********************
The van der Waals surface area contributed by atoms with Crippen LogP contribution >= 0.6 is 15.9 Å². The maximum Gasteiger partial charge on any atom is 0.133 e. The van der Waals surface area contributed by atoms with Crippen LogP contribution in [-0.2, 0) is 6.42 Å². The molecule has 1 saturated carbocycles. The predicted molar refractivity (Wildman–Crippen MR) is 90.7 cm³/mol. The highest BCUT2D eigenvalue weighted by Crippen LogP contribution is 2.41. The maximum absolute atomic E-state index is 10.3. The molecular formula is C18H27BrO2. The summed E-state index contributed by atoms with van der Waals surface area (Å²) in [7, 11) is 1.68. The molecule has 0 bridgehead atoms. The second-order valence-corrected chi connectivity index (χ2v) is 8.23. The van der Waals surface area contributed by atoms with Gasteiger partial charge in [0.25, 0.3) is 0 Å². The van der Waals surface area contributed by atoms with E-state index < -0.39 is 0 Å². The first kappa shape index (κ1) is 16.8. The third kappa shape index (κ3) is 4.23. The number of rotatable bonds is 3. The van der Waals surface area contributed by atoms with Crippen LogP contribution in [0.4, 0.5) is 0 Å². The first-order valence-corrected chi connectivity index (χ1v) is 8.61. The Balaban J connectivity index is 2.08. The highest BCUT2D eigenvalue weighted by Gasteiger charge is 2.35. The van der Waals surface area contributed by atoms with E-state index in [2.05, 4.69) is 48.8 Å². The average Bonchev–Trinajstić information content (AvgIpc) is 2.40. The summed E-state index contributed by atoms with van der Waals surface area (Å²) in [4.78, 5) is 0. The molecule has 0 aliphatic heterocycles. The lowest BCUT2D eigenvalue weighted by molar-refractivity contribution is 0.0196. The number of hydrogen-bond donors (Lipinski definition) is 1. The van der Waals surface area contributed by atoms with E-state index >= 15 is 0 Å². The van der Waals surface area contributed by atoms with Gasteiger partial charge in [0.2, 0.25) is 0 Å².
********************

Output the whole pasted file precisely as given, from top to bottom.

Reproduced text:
The van der Waals surface area contributed by atoms with Crippen LogP contribution >= 0.6 is 15.9 Å². The maximum Gasteiger partial charge on any atom is 0.133 e. The van der Waals surface area contributed by atoms with Crippen LogP contribution in [-0.2, 0) is 6.42 Å². The molecule has 1 saturated carbocycles. The predicted molar refractivity (Wildman–Crippen MR) is 90.7 cm³/mol. The highest BCUT2D eigenvalue weighted by Crippen LogP contribution is 2.41. The maximum absolute atomic E-state index is 10.3. The molecular formula is C18H27BrO2. The summed E-state index contributed by atoms with van der Waals surface area (Å²) in [7, 11) is 1.68. The molecule has 0 bridgehead atoms. The second-order valence-corrected chi connectivity index (χ2v) is 8.23. The van der Waals surface area contributed by atoms with Gasteiger partial charge in [0.25, 0.3) is 0 Å². The van der Waals surface area contributed by atoms with E-state index < -0.39 is 0 Å². The first kappa shape index (κ1) is 16.8. The third kappa shape index (κ3) is 4.23. The number of rotatable bonds is 3. The van der Waals surface area contributed by atoms with Crippen LogP contribution in [0.4, 0.5) is 0 Å². The first-order valence-corrected chi connectivity index (χ1v) is 8.61. The Balaban J connectivity index is 2.08. The highest BCUT2D eigenvalue weighted by Gasteiger charge is 2.35. The van der Waals surface area contributed by atoms with E-state index in [2.05, 4.69) is 48.8 Å². The average Bonchev–Trinajstić information content (AvgIpc) is 2.40. The summed E-state index contributed by atoms with van der Waals surface area (Å²) in [4.78, 5) is 0. The molecule has 0 aliphatic heterocycles. The lowest BCUT2D eigenvalue weighted by molar-refractivity contribution is 0.0196. The number of hydrogen-bond donors (Lipinski definition) is 1. The van der Waals surface area contributed by atoms with E-state index >= 15 is 0 Å². The van der Waals surface area contributed by atoms with Gasteiger partial charge in [0.2, 0.25) is 0 Å².